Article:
LOS ANGELES — The start of the Michael Jackson trial Monday also means the start of the Michael Jackson trial, the TV version.
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With cameras banned from the courtroom where Jackson is being tried on molestation charges, E! Entertainment Television will re-enact highlights of the previous day beginning Tuesday.
Studio A at the Wilshire Boulevard headquarters of E! has been turned into a courtroom in which actors, including Edward Moss as Jackson, will play out about 15 daily minutes of the trial.
The filmed re-enactments, produced with a British television company for airing abroad, will be part of a half-hour E! show that will include trial analysis by legal experts — Rikki Klieman, a Court TV anchor and wife of Los Angeles Police Chief William Bratton; Shawn Chapman Holley, partner in the law firm of O.J. Simpson lawyer Johnnie Cochran and criminal defense attorney Howard Weitzman.
“We’re going into this with a very serious attitude,” Ted Harbert, president and chief executive officer of E! Networks, said of “E! News Presentation: The Michael Jackson Trial.”
The channel has experience in the genre: It re-created parts of the non-televised civil trial against Simpson that followed his acquittal in the murders of his ex-wife, Nicole Brown Simpson, and Ron Goldman.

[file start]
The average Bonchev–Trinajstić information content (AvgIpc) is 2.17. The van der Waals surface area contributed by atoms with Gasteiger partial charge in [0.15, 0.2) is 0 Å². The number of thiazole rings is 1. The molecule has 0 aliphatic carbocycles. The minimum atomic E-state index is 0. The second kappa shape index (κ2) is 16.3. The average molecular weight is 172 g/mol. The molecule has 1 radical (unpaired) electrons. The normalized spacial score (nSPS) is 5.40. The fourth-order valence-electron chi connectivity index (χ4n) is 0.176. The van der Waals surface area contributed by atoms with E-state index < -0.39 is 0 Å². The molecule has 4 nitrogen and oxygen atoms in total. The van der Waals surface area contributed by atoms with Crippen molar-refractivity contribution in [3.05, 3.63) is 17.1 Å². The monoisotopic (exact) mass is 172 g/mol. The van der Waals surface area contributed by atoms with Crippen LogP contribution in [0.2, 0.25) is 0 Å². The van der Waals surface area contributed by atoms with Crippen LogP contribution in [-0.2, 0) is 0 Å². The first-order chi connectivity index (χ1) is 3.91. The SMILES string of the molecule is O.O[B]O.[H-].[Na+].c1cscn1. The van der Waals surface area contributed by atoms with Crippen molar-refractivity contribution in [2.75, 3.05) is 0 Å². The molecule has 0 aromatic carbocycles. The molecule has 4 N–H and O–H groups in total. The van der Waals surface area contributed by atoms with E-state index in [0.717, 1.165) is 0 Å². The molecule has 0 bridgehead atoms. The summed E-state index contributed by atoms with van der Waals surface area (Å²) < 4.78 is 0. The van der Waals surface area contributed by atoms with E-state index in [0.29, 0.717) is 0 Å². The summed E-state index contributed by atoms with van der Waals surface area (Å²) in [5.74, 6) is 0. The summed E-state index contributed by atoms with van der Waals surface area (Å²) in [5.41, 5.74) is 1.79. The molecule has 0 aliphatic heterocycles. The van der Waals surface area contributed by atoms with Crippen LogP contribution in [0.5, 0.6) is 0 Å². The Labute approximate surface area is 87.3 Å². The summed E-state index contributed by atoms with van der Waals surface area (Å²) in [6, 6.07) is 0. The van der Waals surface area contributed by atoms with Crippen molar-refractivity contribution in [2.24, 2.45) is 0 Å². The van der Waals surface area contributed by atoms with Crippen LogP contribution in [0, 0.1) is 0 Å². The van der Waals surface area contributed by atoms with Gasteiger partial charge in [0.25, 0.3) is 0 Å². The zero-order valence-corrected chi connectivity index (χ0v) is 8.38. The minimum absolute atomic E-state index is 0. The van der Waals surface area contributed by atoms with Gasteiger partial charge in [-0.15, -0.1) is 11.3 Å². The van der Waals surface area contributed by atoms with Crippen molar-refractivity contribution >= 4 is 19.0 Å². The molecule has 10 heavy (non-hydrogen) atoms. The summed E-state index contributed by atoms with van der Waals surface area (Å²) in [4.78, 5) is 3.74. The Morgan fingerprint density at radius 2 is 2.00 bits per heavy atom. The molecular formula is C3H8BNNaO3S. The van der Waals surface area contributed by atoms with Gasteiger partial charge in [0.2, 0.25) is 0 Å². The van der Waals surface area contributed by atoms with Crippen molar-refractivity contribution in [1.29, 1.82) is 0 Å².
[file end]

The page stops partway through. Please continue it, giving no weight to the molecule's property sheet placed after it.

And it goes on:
Asked if legal turf was appropriate for a channel focused on entertainment news, Harbert responded: “Is there some rule that only Court TV is allowed to do this because their name is Court TV?”
The sexual nature of the trial and potential graphic testimony could prove difficult for some viewers, he acknowledged.
“It’s a matter of individual taste. If people are put off by the subject matter, this program might not be for them,” he said.
However, there is interest in the pop star and in “this chapter of his life,” Harbert said.
Jackson, 46, has pleaded not guilty to charges of molesting a boy; conspiracy and administering an intoxicating agent, alcohol, to his alleged victim.
The channel will adhere to network broadcast standards in gauging language inappropriate for television, Harbert said.
Trial transcripts are to be e-mailed to E! by a court reporter at the end of each trial day, with producers deciding on the testimony to be shaped into a script and filmed that evening.
The program will air the next day on E! (7:30 p.m. EST, repeating at 9 p.m.). An hour-long weekend wrap-up program (10 a.m. ET) is planned.
The series also will air on E! International Network, seen in more than 50 countries.
The Jackson re-enactments will be seen as well on satellite company British Sky Broadcasting, BSkyB, which will wrap them into its own next-day program for viewers there.
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